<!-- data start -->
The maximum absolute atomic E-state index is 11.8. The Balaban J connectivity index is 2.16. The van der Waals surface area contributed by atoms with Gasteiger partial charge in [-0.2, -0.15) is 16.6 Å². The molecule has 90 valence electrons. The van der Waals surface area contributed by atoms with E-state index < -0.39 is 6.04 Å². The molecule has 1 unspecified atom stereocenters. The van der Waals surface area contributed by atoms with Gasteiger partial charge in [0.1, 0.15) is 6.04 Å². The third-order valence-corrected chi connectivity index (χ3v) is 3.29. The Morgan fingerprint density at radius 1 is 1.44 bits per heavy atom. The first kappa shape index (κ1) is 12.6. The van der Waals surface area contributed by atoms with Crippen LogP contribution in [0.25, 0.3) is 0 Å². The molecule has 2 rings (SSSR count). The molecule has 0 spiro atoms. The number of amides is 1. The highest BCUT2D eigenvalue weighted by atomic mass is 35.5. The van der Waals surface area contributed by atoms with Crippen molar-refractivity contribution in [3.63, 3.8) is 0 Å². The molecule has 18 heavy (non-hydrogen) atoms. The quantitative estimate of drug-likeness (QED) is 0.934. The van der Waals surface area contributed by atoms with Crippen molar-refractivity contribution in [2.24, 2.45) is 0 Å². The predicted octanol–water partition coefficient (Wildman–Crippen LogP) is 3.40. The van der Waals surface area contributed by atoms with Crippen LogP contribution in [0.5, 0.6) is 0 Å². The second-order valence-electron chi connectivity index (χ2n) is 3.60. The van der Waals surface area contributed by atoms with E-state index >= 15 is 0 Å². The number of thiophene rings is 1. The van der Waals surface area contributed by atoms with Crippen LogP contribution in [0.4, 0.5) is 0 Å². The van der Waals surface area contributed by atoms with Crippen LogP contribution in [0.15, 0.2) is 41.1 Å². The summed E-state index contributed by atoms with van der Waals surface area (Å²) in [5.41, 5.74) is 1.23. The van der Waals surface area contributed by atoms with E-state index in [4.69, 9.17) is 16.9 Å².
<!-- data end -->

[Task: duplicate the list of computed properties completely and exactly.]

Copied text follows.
The maximum absolute atomic E-state index is 11.8. The Balaban J connectivity index is 2.16. The van der Waals surface area contributed by atoms with Gasteiger partial charge in [-0.2, -0.15) is 16.6 Å². The molecule has 90 valence electrons. The van der Waals surface area contributed by atoms with E-state index < -0.39 is 6.04 Å². The molecule has 1 unspecified atom stereocenters. The van der Waals surface area contributed by atoms with Gasteiger partial charge in [0.1, 0.15) is 6.04 Å². The third-order valence-corrected chi connectivity index (χ3v) is 3.29. The Morgan fingerprint density at radius 1 is 1.44 bits per heavy atom. The first kappa shape index (κ1) is 12.6. The van der Waals surface area contributed by atoms with Crippen LogP contribution in [0.25, 0.3) is 0 Å². The molecule has 2 rings (SSSR count). The molecule has 0 spiro atoms. The number of amides is 1. The highest BCUT2D eigenvalue weighted by atomic mass is 35.5. The van der Waals surface area contributed by atoms with Crippen molar-refractivity contribution in [3.63, 3.8) is 0 Å². The molecule has 18 heavy (non-hydrogen) atoms. The quantitative estimate of drug-likeness (QED) is 0.934. The van der Waals surface area contributed by atoms with Crippen molar-refractivity contribution in [2.24, 2.45) is 0 Å². The predicted octanol–water partition coefficient (Wildman–Crippen LogP) is 3.40. The van der Waals surface area contributed by atoms with Crippen LogP contribution in [0.5, 0.6) is 0 Å². The second-order valence-electron chi connectivity index (χ2n) is 3.60. The van der Waals surface area contributed by atoms with E-state index >= 15 is 0 Å². The number of thiophene rings is 1. The van der Waals surface area contributed by atoms with Crippen LogP contribution in [0.4, 0.5) is 0 Å². The van der Waals surface area contributed by atoms with Crippen LogP contribution in [0.15, 0.2) is 41.1 Å². The summed E-state index contributed by atoms with van der Waals surface area (Å²) in [5.41, 5.74) is 1.23. The van der Waals surface area contributed by atoms with E-state index in [4.69, 9.17) is 16.9 Å².